Australian aficionados of Seinfeld might have missed the opening of George’s Bar in Melbourne – a bar inspired by the character of George Costanza. Of course, if fans did miss it, the international media did not. Its opening made news all around the world.  A character inspired bar raises particular questions for any would-be proprietor. Not only ‘How can I set up my bar?’ but also ‘Will the character inspiration affect the process?’ If you are considering setting up a character inspired bar, this article details the process of setting up a bar and the effect that a character inspiration could have.

Setting up a Bar

Setting up any bar is a lengthy process. A prospective proprietor needs to follow the sequence of preparatory steps. They must decide on a business structure, acquire adequate finance and locate appropriate premises. They then need to submit various applications. These include an application to the relevant Liquor Authority for a Liquor Licence and development approval with the local council. These applications involve a lot of paperwork and need to be factored into the planning process.

If you require a more detailed discussion of how to set up a bar in each of Australia’s capital cities, the LegalVision website has published articles such as setting up a small bar in Sydney, providing specific guidance for prospective proprietors, available for free.

What is the Effect of a Character Inspiration?

If you are thinking of opening a themed bar, you need to know that while the character theme does not change the setting up process, it may make it more complicated. As a business owner, you should also consider the implications of copyright in opening up a themed inspired bar.

The reason for this is that the theme could make it harder to obtain development approval from the relevant local council. Without that approval, you will not get a Liquor Licence. And without a Liquor Licence, you cannot open your bar.

Of course, it is not impossible to open a character themed bar. George’s Bar testifies to this. Nonetheless, it does mean that you are going to have to think very carefully in the planning process about your bar and about where you will locate your bar so that you can maximise the likelihood of gaining development approval and a Liquor Licence in the shortest amount of time possible.

Obtaining Approval and a Liquor Licence

When anyone applies to a council for development consent or for a Liquor Licence to open a bar, they need to provide sufficient details of their proposal so that the council can evaluate:

  • The bar itself; and
  • How well your bar will fit in with the local neighbourhood.

Certainly, every prospective proprietor must consider these questions when preparing their application. However, you must pay extra attention to them because it is a character inspired bar. That fact adds another level of complexity to the planning process.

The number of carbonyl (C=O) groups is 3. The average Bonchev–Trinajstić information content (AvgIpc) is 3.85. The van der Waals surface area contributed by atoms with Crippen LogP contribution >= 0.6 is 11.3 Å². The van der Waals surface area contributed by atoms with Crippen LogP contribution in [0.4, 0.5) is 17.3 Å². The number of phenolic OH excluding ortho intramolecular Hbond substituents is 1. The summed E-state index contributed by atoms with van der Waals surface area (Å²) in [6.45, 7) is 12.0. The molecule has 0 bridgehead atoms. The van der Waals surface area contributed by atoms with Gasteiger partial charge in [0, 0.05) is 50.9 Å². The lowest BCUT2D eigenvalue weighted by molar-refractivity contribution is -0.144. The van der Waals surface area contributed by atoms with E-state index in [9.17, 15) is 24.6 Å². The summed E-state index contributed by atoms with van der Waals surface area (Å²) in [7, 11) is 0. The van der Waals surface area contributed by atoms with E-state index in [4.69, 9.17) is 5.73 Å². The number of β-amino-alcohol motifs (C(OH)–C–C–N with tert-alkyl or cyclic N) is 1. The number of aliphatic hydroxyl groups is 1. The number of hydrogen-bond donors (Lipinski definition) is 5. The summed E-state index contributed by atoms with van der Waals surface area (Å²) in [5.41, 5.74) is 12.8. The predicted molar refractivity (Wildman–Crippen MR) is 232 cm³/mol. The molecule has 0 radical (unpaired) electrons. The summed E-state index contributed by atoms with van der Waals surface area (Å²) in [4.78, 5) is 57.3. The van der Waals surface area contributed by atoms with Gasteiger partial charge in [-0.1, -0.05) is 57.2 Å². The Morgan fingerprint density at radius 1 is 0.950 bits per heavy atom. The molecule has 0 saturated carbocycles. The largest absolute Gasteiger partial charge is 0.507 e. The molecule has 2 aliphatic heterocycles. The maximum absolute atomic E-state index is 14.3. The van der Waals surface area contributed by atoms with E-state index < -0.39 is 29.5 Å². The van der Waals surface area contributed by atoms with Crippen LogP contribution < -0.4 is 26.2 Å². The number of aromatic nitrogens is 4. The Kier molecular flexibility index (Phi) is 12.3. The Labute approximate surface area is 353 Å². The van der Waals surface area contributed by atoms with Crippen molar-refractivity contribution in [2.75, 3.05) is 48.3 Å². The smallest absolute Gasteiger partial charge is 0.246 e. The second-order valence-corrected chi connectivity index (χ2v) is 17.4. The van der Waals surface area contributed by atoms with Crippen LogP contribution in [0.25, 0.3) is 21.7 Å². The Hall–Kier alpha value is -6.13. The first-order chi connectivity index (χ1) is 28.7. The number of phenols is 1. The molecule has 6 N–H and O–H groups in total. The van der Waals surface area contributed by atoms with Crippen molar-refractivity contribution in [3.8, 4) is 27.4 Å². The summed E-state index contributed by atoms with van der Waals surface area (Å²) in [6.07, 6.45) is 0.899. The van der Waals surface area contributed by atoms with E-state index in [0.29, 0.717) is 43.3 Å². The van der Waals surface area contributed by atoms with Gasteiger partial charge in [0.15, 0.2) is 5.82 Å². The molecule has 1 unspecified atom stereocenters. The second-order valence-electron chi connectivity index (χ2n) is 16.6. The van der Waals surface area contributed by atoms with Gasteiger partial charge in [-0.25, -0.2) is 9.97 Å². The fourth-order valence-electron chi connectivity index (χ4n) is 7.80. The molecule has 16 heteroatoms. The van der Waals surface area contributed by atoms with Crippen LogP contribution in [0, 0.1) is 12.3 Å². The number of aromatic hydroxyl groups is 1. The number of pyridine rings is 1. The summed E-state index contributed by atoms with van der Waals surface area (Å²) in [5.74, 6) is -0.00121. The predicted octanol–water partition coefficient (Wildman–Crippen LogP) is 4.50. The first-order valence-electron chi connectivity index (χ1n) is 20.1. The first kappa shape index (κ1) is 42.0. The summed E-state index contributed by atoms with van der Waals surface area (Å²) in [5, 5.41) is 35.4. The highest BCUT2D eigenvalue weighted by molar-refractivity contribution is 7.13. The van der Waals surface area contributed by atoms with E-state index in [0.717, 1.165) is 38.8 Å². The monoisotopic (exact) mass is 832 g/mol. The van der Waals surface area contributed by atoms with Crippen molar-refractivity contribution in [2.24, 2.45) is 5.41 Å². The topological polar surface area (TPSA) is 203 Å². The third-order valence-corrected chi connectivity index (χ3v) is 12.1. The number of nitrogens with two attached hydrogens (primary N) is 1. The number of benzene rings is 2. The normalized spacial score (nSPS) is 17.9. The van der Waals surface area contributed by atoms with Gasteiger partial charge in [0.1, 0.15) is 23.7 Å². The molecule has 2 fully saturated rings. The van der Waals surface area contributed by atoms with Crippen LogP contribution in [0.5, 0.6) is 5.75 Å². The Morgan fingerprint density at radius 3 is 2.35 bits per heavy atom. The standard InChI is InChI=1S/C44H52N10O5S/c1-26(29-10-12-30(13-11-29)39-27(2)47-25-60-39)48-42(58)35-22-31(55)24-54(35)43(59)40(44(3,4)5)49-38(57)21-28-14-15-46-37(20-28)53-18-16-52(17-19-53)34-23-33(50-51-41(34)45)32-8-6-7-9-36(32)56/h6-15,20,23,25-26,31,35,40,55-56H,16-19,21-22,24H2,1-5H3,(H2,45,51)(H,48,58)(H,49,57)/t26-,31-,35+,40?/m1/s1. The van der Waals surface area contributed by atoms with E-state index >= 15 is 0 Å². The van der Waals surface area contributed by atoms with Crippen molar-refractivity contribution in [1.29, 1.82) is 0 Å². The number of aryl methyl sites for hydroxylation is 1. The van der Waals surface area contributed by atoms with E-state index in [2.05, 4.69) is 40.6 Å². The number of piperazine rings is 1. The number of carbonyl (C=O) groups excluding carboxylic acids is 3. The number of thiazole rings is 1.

You will need to prove that your bar fulfils all regulatory controls and requirements for bars. You must also show that your bar will not become a burden to, and blight on, the local neighbourhood because it resembles or could become a kind of garish theme park. And while that language may seem exaggerated, remember that residential areas doubtless surround your intended premises. The residents have the right to object to your plans. To avoid protracted disputes with your new neighbours and preserve local goodwill for your bar, it is in your interest to consider their needs when you plan your bar.

Also, when you apply for a Liquor Licence, you will likely be required to provide a Community Impact Statement with your application. Which means you have to consider the local community if you hope to get a Liquor Licence. That is a double incentive for you to think both of your needs and the community’s needs when you plan your bar.

Take George’s Bar. The proprietors Dave ad Tina Barrett chose to locate it in trendy Fitzroy. Further, while the inspiration for the bar is George Costanza, the bar is themed “light”. So apart from pretzels on the bar, a few quotes, some signed portraits and character paste-ups, it is a regular bar in Melbourne. The Barretts also asked local artists to paint murals inside and outside of the bar. All of which points to careful planning and a willingness to consider the bigger picture. Dave Barrett put it best: ‘It’s not a theme-park ride – it’s a bar in Fitzroy ’.

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If you are considering a character inspired bar, it is a good idea to speak with a lawyer experienced in planning issues. Questions? Contact LegalVision’s business lawyers on 1300 544 755 to assist you.

Carole Hemingway

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